There was at the same time a party embarked by water, under the command of Lieutenant Hayward, who took with him some of the principal chiefs, amongst whom was Oedidy, before mentioned by Captain Cook, who went a voyage with him, but fell into disrepute amongst them, from affirming he had seen water in a solid form; alluding to the ice. He also took with him one Brown, an Englishman, that had been left on shore by an American vessel* that had called there, for being troublesome on board: but otherwise a keen, penetrating, active fellow, who rendered many eminent services, both in this expedition and the subsequent part of the voyage. He had lived upwards of twelve months amongst the natives, adopted perfectly their manners and customs, even to the eating of raw fish, and dipping his roast pork into a cocoa nut shell of salt water, according to their manner, as substitute for salt. He likewise avoided all intercourse and communication with the Bounty's people, by which means necessity forced him to gain a pretty competent knowledge of their language; and from natural complexion was much darker than any of the natives.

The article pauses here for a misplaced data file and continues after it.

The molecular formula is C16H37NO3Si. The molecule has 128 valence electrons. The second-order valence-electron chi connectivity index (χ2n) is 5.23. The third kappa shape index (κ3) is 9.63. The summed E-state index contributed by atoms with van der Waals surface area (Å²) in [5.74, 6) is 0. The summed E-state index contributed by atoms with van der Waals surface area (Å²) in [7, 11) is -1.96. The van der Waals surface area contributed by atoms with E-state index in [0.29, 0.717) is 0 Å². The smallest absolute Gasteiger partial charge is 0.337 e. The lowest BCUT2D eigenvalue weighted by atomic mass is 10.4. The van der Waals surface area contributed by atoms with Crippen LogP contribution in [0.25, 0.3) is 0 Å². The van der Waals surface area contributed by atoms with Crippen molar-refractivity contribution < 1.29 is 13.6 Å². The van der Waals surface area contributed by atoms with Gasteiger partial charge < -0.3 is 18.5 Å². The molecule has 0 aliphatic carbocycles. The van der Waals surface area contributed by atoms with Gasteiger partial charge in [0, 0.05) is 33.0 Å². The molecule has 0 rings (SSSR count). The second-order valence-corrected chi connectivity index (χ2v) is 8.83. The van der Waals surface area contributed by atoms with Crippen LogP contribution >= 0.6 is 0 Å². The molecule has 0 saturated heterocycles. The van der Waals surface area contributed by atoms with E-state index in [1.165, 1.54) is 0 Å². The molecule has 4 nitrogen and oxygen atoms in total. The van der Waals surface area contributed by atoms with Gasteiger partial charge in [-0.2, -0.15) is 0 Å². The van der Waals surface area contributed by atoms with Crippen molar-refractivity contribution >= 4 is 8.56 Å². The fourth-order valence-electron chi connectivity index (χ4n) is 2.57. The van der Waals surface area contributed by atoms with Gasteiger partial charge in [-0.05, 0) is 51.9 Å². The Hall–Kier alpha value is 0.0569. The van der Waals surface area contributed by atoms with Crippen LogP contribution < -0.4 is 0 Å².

*[British, not American. If you follow the link, use your browser's 'Find on this page,' and search for 'Mercury,' the name of the vessel. Also, the story of Brown's being left ashore is told here.]